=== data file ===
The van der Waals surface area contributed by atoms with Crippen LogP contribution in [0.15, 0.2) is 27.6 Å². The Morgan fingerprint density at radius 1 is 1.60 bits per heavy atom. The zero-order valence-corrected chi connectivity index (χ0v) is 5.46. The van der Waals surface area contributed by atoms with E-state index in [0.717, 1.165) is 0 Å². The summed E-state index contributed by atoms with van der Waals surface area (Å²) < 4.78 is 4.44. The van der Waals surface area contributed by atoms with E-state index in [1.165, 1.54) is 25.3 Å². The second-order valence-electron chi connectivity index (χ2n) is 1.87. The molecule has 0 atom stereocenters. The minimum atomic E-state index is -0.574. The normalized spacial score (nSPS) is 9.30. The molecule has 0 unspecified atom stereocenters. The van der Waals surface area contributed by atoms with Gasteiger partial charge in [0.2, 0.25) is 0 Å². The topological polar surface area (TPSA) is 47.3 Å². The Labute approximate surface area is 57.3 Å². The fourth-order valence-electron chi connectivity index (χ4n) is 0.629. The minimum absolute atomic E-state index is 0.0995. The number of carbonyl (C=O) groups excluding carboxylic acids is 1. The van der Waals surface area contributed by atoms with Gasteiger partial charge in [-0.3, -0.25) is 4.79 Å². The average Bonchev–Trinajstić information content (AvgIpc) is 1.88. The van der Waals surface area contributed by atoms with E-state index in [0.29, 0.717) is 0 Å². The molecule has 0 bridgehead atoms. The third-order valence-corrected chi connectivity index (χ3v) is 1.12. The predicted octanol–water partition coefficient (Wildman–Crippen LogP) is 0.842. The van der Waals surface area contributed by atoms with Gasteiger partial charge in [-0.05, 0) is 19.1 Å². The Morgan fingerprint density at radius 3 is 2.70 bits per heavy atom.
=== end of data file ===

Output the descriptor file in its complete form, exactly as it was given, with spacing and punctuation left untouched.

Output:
The van der Waals surface area contributed by atoms with Crippen LogP contribution in [0.15, 0.2) is 27.6 Å². The Morgan fingerprint density at radius 1 is 1.60 bits per heavy atom. The zero-order valence-corrected chi connectivity index (χ0v) is 5.46. The van der Waals surface area contributed by atoms with E-state index in [0.717, 1.165) is 0 Å². The summed E-state index contributed by atoms with van der Waals surface area (Å²) < 4.78 is 4.44. The van der Waals surface area contributed by atoms with E-state index in [1.165, 1.54) is 25.3 Å². The second-order valence-electron chi connectivity index (χ2n) is 1.87. The molecule has 0 atom stereocenters. The minimum atomic E-state index is -0.574. The normalized spacial score (nSPS) is 9.30. The molecule has 0 unspecified atom stereocenters. The van der Waals surface area contributed by atoms with Gasteiger partial charge in [0.2, 0.25) is 0 Å². The topological polar surface area (TPSA) is 47.3 Å². The Labute approximate surface area is 57.3 Å². The fourth-order valence-electron chi connectivity index (χ4n) is 0.629. The minimum absolute atomic E-state index is 0.0995. The number of carbonyl (C=O) groups excluding carboxylic acids is 1. The van der Waals surface area contributed by atoms with Gasteiger partial charge in [-0.3, -0.25) is 4.79 Å². The average Bonchev–Trinajstić information content (AvgIpc) is 1.88. The van der Waals surface area contributed by atoms with E-state index in [0.29, 0.717) is 0 Å². The molecule has 0 bridgehead atoms. The third-order valence-corrected chi connectivity index (χ3v) is 1.12. The predicted octanol–water partition coefficient (Wildman–Crippen LogP) is 0.842. The van der Waals surface area contributed by atoms with Gasteiger partial charge in [-0.05, 0) is 19.1 Å². The Morgan fingerprint density at radius 3 is 2.70 bits per heavy atom.